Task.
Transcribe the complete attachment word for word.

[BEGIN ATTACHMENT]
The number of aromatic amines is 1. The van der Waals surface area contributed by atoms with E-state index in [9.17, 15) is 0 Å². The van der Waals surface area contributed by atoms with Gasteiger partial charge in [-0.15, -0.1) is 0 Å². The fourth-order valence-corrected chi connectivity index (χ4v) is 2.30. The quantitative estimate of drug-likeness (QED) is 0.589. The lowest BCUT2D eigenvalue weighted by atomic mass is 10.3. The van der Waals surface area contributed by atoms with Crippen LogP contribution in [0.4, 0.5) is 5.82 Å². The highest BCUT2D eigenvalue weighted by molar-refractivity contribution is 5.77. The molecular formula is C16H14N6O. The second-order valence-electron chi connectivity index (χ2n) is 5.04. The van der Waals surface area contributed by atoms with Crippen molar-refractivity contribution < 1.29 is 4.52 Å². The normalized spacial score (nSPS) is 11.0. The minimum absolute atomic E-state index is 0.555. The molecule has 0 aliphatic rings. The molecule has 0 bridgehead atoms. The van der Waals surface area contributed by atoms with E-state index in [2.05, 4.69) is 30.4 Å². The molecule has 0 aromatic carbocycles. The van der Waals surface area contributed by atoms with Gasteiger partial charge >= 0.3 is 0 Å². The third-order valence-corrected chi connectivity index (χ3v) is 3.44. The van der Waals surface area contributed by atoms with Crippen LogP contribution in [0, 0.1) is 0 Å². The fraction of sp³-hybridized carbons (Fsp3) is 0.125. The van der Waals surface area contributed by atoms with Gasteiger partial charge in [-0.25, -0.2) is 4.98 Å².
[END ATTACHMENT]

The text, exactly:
The number of aromatic amines is 1. The van der Waals surface area contributed by atoms with E-state index in [9.17, 15) is 0 Å². The van der Waals surface area contributed by atoms with Gasteiger partial charge in [-0.15, -0.1) is 0 Å². The fourth-order valence-corrected chi connectivity index (χ4v) is 2.30. The quantitative estimate of drug-likeness (QED) is 0.589. The lowest BCUT2D eigenvalue weighted by atomic mass is 10.3. The van der Waals surface area contributed by atoms with Crippen LogP contribution in [0.4, 0.5) is 5.82 Å². The highest BCUT2D eigenvalue weighted by molar-refractivity contribution is 5.77. The molecular formula is C16H14N6O. The second-order valence-electron chi connectivity index (χ2n) is 5.04. The van der Waals surface area contributed by atoms with Crippen molar-refractivity contribution < 1.29 is 4.52 Å². The normalized spacial score (nSPS) is 11.0. The minimum absolute atomic E-state index is 0.555. The molecule has 0 aliphatic rings. The molecule has 0 bridgehead atoms. The van der Waals surface area contributed by atoms with E-state index in [2.05, 4.69) is 30.4 Å². The molecule has 0 aromatic carbocycles. The van der Waals surface area contributed by atoms with Gasteiger partial charge >= 0.3 is 0 Å². The third-order valence-corrected chi connectivity index (χ3v) is 3.44. The van der Waals surface area contributed by atoms with Crippen LogP contribution in [0, 0.1) is 0 Å². The fraction of sp³-hybridized carbons (Fsp3) is 0.125. The van der Waals surface area contributed by atoms with Gasteiger partial charge in [-0.25, -0.2) is 4.98 Å².